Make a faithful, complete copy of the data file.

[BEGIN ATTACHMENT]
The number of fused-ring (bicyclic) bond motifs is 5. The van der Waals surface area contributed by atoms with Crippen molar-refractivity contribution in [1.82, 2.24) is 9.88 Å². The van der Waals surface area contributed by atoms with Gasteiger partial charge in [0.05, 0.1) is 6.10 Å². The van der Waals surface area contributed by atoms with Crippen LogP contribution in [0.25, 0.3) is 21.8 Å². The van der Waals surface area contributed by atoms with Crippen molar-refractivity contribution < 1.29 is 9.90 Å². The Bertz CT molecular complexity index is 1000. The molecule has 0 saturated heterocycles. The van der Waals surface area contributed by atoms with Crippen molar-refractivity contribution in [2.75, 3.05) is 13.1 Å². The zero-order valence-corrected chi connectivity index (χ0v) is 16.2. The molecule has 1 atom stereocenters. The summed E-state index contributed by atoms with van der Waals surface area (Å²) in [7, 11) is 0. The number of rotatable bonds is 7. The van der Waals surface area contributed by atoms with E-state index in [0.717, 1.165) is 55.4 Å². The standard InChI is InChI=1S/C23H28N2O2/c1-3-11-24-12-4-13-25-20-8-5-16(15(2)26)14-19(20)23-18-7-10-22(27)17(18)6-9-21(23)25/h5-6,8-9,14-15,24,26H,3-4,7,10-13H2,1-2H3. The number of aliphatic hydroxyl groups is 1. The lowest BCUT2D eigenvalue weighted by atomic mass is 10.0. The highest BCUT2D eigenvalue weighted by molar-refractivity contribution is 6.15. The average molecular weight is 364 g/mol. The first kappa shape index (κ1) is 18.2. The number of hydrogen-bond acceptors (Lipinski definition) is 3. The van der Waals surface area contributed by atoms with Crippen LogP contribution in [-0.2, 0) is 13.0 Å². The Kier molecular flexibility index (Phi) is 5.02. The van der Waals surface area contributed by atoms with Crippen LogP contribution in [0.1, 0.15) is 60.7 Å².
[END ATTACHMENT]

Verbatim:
The number of fused-ring (bicyclic) bond motifs is 5. The van der Waals surface area contributed by atoms with Crippen molar-refractivity contribution in [1.82, 2.24) is 9.88 Å². The van der Waals surface area contributed by atoms with Gasteiger partial charge in [0.05, 0.1) is 6.10 Å². The van der Waals surface area contributed by atoms with Crippen LogP contribution in [0.25, 0.3) is 21.8 Å². The van der Waals surface area contributed by atoms with Crippen molar-refractivity contribution < 1.29 is 9.90 Å². The Bertz CT molecular complexity index is 1000. The molecule has 0 saturated heterocycles. The van der Waals surface area contributed by atoms with Crippen molar-refractivity contribution in [2.75, 3.05) is 13.1 Å². The zero-order valence-corrected chi connectivity index (χ0v) is 16.2. The molecule has 1 atom stereocenters. The summed E-state index contributed by atoms with van der Waals surface area (Å²) in [7, 11) is 0. The number of rotatable bonds is 7. The van der Waals surface area contributed by atoms with E-state index in [0.717, 1.165) is 55.4 Å². The standard InChI is InChI=1S/C23H28N2O2/c1-3-11-24-12-4-13-25-20-8-5-16(15(2)26)14-19(20)23-18-7-10-22(27)17(18)6-9-21(23)25/h5-6,8-9,14-15,24,26H,3-4,7,10-13H2,1-2H3. The number of aliphatic hydroxyl groups is 1. The lowest BCUT2D eigenvalue weighted by atomic mass is 10.0. The highest BCUT2D eigenvalue weighted by molar-refractivity contribution is 6.15. The average molecular weight is 364 g/mol. The first kappa shape index (κ1) is 18.2. The number of hydrogen-bond acceptors (Lipinski definition) is 3. The van der Waals surface area contributed by atoms with Crippen LogP contribution in [-0.2, 0) is 13.0 Å². The Kier molecular flexibility index (Phi) is 5.02. The van der Waals surface area contributed by atoms with Crippen LogP contribution in [0.1, 0.15) is 60.7 Å².